RUSA MARS Local Systems and Services (Machine-Assisted Reference Section) Committee
RUSA MARS LSS Committee Online Open Meeting on "The Learning Commons and the Academic Library: Using Emerging Technologies and New Partnerships to Build Student Success"by Chanitra Bishop on Mon, Mar 18, 2013 at 01:38 pm
Many new library spaces, such as learning or information commons, lend themselves to providing both library and non-library services to students, a situation that provides its own challenges and opportunities. If you have such a space or are planning to develop one, the RUSA MARS LSS Committee invites you to join us for a free online open meeting on the Learning Commons on Monday, March 25 from 1-2:30PM EST.
While the event is free we ask that you register online at: http://learningcommons.eventbrite.com. After you register, you will receive a link to join the meeting. Space is limited so be sure to register in advance.
What: RUSA MARS LSS Committee Online Open Meeting on "The Learning Commons and the Academic Library: Using Emerging Technologies and New Partnerships to Build Student Success"
When: Monday, March 25 1-2:30PM EST
Where: Online - You will receive a link after you register
Title: The Learning Commons and the Academic Library: Using Emerging Technologies and New Partnerships to Build Student Success.
Description: Has your library partnered with academic support services to offer a “learning commons” in the library, or are you discussing/planning such a partnership? If so, please join us for a follow-up to the discussion forum “The Learning Commons and the Academic Library: Using Emerging Technologies and New Partnerships to Build Student Success” held at Midwinter 2012. Attend the online open meeting and learn how these libraries have developed partnerships and designed spaces to support student learning.
Ameet Doshi - Head, User Experience Department Georgia Tech University
Doshi will describe the role of the student advisory board in the design of the Library and the learning commons at Georgia Tech, known as the Clough Commons. The Clough Commons provides group study spaces, academics support services and a wide variety of technology for students to use.
Michelle Paon - Reference & Instruction Librarian, Dalhouise University
Marc Comeau - IT Manager, Dalhouise University
Eleven stakeholders currently share space in Dalhousie University's Killam Learning Commons, with services ranging from GIS and statistical computing consultations to traditional research assistance and the IT help desk. Paon and Comeau will identify the service areas located in the facility as well as touch on the innovative technologies that havebeen deployed in the commons.
Lori Mestre - Head Undergraduate Library, University of Illinois, Urbana-Champaign
Mestre will share UIUC's process for creating the initial plans for the Learning Commons and how student need for multimodal projects has resulted in the Learning Commons becoming a Media Commons (including floor layout, services, furniture, technology, class support, use patterns, partnerships, loanable technology acquisition). She will discuss how UIUC incorporated technology and designed the layout based on assessment of student needs.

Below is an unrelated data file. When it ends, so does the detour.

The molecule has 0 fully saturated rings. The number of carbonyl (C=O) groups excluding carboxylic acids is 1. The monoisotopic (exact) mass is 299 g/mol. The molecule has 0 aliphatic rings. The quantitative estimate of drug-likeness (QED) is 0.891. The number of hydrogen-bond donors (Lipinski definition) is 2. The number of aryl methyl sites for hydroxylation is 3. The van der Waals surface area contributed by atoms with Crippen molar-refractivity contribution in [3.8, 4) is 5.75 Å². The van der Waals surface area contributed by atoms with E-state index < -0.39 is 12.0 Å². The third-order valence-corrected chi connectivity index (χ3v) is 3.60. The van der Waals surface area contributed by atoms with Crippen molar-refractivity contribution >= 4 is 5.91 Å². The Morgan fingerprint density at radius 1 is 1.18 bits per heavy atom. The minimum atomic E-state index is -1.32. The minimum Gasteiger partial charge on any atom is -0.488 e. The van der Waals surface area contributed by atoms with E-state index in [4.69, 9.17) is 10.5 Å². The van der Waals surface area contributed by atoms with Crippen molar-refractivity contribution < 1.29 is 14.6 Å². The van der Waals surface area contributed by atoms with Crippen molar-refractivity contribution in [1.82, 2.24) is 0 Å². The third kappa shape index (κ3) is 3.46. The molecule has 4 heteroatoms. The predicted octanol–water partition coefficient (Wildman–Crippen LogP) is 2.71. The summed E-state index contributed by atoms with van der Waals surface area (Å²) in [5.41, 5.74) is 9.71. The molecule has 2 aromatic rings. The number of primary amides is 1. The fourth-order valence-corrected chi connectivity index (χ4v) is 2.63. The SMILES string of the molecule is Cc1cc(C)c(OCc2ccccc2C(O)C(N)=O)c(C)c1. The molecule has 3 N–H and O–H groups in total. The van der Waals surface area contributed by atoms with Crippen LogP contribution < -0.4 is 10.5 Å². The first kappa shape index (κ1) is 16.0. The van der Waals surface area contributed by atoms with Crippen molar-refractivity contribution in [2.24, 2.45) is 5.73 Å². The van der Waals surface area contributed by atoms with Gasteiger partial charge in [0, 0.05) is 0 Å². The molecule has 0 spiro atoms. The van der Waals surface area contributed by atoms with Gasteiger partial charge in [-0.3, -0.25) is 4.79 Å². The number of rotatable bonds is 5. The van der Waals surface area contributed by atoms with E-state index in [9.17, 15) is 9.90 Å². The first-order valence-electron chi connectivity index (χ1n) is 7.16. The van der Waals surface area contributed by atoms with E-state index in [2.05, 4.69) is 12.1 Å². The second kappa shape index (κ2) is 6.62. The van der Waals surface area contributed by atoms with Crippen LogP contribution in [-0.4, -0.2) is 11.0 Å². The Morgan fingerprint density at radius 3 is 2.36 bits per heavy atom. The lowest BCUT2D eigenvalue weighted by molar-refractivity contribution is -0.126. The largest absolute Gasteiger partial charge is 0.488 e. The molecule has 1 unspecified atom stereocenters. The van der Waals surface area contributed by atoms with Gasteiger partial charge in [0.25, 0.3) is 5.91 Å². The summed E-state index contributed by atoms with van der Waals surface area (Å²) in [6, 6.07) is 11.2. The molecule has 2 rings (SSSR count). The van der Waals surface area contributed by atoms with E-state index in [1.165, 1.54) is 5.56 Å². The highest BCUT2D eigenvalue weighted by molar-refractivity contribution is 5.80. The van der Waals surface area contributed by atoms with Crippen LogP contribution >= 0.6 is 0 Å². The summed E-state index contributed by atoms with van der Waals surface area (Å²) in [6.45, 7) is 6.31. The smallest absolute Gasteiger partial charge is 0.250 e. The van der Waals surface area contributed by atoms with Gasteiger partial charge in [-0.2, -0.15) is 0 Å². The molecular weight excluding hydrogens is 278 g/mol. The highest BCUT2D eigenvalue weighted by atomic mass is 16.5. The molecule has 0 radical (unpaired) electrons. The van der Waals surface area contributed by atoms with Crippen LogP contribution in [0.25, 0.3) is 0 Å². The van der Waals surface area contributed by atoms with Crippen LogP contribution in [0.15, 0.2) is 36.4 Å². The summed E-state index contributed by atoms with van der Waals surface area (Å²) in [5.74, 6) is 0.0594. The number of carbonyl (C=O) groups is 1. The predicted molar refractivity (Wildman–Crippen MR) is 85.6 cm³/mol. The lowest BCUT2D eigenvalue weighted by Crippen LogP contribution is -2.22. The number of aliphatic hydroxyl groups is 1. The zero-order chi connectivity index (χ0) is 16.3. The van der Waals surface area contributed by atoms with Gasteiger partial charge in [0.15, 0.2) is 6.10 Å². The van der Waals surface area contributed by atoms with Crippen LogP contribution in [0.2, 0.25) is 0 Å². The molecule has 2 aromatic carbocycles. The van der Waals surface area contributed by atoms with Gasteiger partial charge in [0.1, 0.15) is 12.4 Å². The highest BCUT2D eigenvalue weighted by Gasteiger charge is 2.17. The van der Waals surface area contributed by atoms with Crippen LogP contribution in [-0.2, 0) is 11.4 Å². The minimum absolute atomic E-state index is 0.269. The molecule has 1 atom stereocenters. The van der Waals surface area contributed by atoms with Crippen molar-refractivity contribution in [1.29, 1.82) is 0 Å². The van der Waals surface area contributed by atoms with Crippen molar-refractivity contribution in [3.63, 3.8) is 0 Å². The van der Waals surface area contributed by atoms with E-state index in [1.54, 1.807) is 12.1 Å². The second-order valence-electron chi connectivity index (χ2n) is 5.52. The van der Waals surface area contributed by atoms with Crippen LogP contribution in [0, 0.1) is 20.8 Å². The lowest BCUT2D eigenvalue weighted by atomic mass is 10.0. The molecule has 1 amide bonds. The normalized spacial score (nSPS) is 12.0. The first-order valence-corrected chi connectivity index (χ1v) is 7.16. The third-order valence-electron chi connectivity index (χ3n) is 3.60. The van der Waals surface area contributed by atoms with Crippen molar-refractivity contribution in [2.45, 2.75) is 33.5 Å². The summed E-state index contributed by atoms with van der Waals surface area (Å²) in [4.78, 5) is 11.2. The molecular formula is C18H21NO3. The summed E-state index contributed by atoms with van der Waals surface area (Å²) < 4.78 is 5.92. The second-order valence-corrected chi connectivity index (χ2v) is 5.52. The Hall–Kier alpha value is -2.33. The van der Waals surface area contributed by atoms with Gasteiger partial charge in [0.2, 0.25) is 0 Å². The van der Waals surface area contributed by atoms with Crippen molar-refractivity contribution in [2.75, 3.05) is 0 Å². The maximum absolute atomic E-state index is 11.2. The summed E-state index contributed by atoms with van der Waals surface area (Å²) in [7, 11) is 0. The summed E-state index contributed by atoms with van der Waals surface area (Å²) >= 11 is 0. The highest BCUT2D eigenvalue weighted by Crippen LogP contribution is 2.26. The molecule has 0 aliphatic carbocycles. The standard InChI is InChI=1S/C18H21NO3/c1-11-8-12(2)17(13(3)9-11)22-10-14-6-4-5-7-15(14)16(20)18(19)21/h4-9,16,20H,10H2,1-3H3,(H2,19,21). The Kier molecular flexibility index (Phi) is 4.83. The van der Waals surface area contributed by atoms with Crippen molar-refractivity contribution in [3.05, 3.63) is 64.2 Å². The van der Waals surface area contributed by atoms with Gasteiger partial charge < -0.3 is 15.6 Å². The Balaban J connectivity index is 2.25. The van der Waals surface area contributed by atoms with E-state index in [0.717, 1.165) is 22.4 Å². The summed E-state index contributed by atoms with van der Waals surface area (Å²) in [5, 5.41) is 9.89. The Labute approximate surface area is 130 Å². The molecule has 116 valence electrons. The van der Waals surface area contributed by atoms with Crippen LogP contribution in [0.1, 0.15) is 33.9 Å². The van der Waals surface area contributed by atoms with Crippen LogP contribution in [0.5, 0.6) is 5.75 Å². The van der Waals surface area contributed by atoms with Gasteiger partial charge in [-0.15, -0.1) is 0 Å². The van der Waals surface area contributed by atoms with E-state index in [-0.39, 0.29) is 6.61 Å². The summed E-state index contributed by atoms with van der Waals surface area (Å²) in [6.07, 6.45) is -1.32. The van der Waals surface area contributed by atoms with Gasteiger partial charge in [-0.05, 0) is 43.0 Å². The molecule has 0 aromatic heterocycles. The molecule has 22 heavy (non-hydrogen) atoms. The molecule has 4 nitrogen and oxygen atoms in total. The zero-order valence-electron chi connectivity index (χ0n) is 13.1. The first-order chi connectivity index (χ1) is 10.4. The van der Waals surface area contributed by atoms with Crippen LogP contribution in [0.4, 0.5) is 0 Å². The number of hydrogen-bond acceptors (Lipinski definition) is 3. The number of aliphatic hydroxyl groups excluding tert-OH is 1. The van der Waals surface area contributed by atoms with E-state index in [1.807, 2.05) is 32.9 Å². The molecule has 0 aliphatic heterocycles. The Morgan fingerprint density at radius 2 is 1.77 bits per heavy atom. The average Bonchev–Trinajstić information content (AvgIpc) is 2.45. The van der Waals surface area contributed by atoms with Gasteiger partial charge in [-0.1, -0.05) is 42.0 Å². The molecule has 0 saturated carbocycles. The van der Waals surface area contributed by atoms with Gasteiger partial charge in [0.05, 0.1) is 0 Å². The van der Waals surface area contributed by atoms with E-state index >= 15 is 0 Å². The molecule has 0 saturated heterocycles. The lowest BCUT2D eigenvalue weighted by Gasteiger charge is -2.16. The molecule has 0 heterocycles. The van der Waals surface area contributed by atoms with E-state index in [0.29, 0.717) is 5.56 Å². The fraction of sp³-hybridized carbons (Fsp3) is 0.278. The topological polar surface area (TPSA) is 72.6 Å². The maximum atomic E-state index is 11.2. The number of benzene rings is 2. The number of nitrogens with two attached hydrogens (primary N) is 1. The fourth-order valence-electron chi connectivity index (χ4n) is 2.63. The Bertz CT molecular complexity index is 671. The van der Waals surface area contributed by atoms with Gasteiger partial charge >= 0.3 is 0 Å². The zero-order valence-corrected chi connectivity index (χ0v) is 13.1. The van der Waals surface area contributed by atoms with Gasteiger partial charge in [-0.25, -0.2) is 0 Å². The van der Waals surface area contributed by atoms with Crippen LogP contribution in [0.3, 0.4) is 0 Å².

Notes from the MARS Local Systems & Services Midwinter 2012 Discussion Forum:
The Learning Commons and the Academic Library: Using Emerging Technologies and New Partnerships to Build Student Success
Sunday, January 22, 2012, 4-5:30pm
featured speaker: Carrie Donovan, Head, Teaching & Learning, Indiana University Libraries
handout: Carrie's handout, with bibliography, is attached to this online document
In her opening remarks, Carrie talked about the idea of form following function in the Learning Commons and reminded attendees that “libraries put the ‘fun’ in function.” It doesn’t matter what the space is called (some libraries are using terms like “sandbox” and “information arcade”). Rather, Carrie encouraged us to think first about what kinds of user behavior we wanted to see happen and then create a learning commons that makes students think, “This is a place I can learn” (rather than what one student at Indiana University thought when, while looking at that library’s information commons, he asked her, “Is that a bank?”).
Over forty attendees got into four groups to discuss the following themes:
- Form & Function
- Direction & Discovery
- Collaboration & Motivation
- Collections & Connections
After the small group discussions, the large group reconnected to share notable points from each small group’s discussion.
- Multimedia labs w/video editing software
- Digital text analysis programs
- Scanning equipment for the public
- iPads and mobile technology (checkoutable)
- staffing models that mirror consultant approach